“We can’t stand the smell, and we are wondering why we are getting sick. I don’t know why we don’t see people in the street complaining to Helena every day.”

Some people have asked why people in Mesquite don’t just move, Sedillo said. Echoing many of the others who spoke at the hearing, Sedillo pointed to the deep roots many have in the community, living on land that was passed down to them from ancestors. Most people who live in Mesquite don’t have the resources to leave – and why should they have to, Sedillo asked.

“I’m not embarrassed or ashamed – I’m proud of Mesquite. Those lawyers have a job to do, and that is to protect Helena. We have a job to do in Mesquite, and that is to protect each other. We are standing up – we are not going to lay down and die!”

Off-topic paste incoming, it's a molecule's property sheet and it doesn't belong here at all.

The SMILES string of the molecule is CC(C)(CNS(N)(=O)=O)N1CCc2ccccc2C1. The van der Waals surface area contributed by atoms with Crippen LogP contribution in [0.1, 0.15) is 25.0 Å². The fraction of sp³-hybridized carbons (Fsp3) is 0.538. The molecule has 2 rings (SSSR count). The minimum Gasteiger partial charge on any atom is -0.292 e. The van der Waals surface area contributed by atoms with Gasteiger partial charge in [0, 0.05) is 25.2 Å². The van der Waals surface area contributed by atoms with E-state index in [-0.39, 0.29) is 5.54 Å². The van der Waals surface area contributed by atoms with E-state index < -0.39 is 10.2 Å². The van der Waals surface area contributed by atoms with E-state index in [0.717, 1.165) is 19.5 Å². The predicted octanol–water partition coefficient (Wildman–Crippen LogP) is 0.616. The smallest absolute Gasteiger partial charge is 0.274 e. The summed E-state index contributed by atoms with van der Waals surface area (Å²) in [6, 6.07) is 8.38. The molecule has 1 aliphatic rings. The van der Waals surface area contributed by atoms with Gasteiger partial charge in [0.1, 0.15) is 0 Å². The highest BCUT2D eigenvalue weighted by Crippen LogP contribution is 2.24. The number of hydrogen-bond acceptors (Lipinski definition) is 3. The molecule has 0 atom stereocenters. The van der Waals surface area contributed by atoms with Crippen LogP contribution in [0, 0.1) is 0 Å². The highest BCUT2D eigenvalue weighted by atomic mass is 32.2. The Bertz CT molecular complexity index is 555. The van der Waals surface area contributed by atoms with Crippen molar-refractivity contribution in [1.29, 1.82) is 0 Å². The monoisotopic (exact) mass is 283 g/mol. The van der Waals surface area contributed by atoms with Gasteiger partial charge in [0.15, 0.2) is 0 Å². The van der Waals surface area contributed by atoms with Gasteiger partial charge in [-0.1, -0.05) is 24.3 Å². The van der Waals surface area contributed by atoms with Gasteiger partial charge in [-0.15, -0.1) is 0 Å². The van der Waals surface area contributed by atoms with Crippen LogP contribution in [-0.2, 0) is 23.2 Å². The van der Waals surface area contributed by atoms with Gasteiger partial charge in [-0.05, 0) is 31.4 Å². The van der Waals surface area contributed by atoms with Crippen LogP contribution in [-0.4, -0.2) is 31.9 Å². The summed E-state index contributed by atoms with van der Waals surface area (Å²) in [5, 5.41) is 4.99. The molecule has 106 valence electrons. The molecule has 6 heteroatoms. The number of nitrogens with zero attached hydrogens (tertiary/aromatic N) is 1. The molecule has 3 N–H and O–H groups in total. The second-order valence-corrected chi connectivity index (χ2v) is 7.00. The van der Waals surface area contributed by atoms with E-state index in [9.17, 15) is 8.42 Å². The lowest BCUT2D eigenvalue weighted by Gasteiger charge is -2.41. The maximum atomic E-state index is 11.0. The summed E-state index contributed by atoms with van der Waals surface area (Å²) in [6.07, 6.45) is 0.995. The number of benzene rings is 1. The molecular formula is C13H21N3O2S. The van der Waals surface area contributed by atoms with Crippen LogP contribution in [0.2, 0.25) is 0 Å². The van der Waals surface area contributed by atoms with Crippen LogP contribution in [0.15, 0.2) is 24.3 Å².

“We don’t have an agenda – We just want to be safe.”

A Question of Fairness and Safety

Sedillo also addressed what he called the “outrage” of Helena asking to be let out of an air quality permit.

The company has already shown that it will not comply with state regulations unless it is forced to, Sedillo said. Every other company that works with chemicals in New Mexico is expected to comply – how is it fair to allow Helena to regulate themselves?

“This is a company that’s had numerous violations. If I had a company or I did something at my house where I dumped chemicals in the air or on the ground or in the water, I would be liable. For me it is an outrage to say this chemical plant doesn’t need a permit,” Sedillo said.